Well, I wanted to do something American, but King had already brought Dracula to his turf in Salem’s Lot, and on the film front there were gems like Fright Night and The Lost Boys, terrific pictures that had also attempted to remove the vampire from Europe. So, I had to take things further. I decided to bring vampires to the dirty South. That’s when it hit me like a lightning bolt from the sky: Trailer Park Trash & Vampires. Just like that. As soon as I had that title, I knew I was writing about a battle, and I knew that both sides would have to be fairly equal in terms of strength. That was really intriguing. I wanted to inject some vampires into a trailer park and present them with lowlife adversaries who could put up a fight. Things happened pretty quickly from there. I've written a handful of novels, and I can honestly say that’s the only time a title and a plot just sort of fell into my lap.
What's your favorite vampire movie of all time?
Honestly, I’m not sure. Is it Fright Night or Coppola’s version of Dracula? They’re two very different pictures, but they’re both near and dear to my heart. I may favor Fright Night, simply because Roddy McDowall ensured that Peter Vincent will always be one of my favorite characters. Anthony Hopkins is great as Van Helsing and Gary slays it as Drac in Coppola’s wonderful adaption of Stoker’s masterpiece, but Roddy gave the performance of his life in Fright Night. Christopher Sarandon was pretty cool too. Yeah, I think I’m going with Fright Night here. I should probably point out that there’s a nice nod to Fright Night in my book, and there are several references to Dracula. Hell, Dracula is in my book. I even invited his brother to the party. Seriously, if anyone is able to identify all of the nods to various movies or books involving vampires that I managed to slip in, I should probably give them some sort of prize.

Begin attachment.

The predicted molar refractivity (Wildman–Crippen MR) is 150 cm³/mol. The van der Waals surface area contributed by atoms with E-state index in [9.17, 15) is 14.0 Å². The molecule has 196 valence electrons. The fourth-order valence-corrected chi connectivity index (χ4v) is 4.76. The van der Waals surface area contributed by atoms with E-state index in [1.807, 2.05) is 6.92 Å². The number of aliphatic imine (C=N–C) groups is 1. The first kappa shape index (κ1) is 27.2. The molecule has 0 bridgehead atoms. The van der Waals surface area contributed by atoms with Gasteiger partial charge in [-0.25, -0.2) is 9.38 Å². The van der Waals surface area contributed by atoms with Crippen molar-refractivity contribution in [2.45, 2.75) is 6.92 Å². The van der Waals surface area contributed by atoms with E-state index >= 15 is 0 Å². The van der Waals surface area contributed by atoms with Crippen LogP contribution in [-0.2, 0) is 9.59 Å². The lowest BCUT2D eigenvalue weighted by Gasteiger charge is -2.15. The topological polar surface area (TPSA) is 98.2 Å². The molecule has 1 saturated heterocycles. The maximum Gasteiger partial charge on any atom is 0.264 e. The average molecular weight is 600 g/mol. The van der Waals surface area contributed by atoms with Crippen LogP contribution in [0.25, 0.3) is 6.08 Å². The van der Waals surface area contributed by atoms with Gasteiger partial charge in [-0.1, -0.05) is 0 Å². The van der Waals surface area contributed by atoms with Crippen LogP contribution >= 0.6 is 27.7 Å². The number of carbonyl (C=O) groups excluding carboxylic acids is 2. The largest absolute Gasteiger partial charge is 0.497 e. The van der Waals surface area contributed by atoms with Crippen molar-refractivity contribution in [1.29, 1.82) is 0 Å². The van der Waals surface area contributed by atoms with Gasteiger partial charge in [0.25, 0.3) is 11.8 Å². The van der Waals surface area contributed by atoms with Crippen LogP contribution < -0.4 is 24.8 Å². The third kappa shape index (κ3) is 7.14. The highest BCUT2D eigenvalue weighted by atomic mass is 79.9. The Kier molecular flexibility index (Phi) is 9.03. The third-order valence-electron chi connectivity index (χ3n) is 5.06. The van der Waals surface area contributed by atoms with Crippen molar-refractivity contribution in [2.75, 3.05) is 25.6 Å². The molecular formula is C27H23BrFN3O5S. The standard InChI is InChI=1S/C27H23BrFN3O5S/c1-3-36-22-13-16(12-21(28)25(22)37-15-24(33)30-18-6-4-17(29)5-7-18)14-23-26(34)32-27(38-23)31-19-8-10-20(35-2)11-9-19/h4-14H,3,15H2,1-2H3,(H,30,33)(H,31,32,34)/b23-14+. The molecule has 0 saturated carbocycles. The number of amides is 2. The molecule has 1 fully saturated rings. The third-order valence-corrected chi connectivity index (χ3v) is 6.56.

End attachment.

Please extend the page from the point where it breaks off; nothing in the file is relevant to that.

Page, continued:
If you had to pick one movie vampire to make you into a vampire, which one would it be?
That’s a strange question. I’m really not sure how to answer. It definitely wouldn’t be Grace Jones from Vamp, I’m sure of that.
Vampires or zombies?
Well, The Walking Dead is amazing, and here I’m referring to both the show and the source material. Also, Romero’s Dawn of the Dead and Dan O’Bannon’s Return of the Living Dead are movies that I positively treasure. Having said that, I can never decide whether Dracula or Salem’s Lot is my favorite novel, and I enjoy both of those works more than anything zombie-related I have yet to encounter. And if we’re pitting the two against one another, I’m confident that Dracula can handle at least a hundred zombies without even breaking a sweat, so I’m definitely scoring this one in favor of the vampires.
James Wayland's Trailer Park Trash And Vampires is currently available from Amazon.com as a non-illustrated e-book, for the low introductory price of $3.99. The illustrated e-book and trade paperback editions will be released on Friday, July 13--keep an eye on James's Amazon author page for details on those formats.
by Tony Harris, intro by Andrew Necci